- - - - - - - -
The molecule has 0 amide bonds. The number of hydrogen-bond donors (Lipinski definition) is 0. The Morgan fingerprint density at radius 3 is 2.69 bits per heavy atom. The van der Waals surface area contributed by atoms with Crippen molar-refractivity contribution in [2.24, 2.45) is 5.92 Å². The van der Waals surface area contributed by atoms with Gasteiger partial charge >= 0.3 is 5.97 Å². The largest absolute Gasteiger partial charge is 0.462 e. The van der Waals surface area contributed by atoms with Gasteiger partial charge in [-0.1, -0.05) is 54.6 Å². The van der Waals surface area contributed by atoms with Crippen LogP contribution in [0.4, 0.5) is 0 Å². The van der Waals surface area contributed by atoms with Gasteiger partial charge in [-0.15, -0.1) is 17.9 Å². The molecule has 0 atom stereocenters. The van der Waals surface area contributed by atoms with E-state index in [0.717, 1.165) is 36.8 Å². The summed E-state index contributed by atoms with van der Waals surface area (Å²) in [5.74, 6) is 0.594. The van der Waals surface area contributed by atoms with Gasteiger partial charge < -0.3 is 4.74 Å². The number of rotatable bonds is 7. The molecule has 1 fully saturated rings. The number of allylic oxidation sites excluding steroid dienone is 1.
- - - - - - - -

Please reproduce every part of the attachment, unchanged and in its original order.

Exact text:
The molecule has 0 amide bonds. The number of hydrogen-bond donors (Lipinski definition) is 0. The Morgan fingerprint density at radius 3 is 2.69 bits per heavy atom. The van der Waals surface area contributed by atoms with Crippen molar-refractivity contribution in [2.24, 2.45) is 5.92 Å². The van der Waals surface area contributed by atoms with Gasteiger partial charge >= 0.3 is 5.97 Å². The largest absolute Gasteiger partial charge is 0.462 e. The van der Waals surface area contributed by atoms with Gasteiger partial charge in [-0.1, -0.05) is 54.6 Å². The van der Waals surface area contributed by atoms with Crippen LogP contribution in [0.4, 0.5) is 0 Å². The van der Waals surface area contributed by atoms with Gasteiger partial charge in [-0.15, -0.1) is 17.9 Å². The molecule has 0 atom stereocenters. The van der Waals surface area contributed by atoms with E-state index in [0.717, 1.165) is 36.8 Å². The summed E-state index contributed by atoms with van der Waals surface area (Å²) in [5.74, 6) is 0.594. The van der Waals surface area contributed by atoms with Gasteiger partial charge < -0.3 is 4.74 Å². The number of rotatable bonds is 7. The molecule has 1 fully saturated rings. The number of allylic oxidation sites excluding steroid dienone is 1.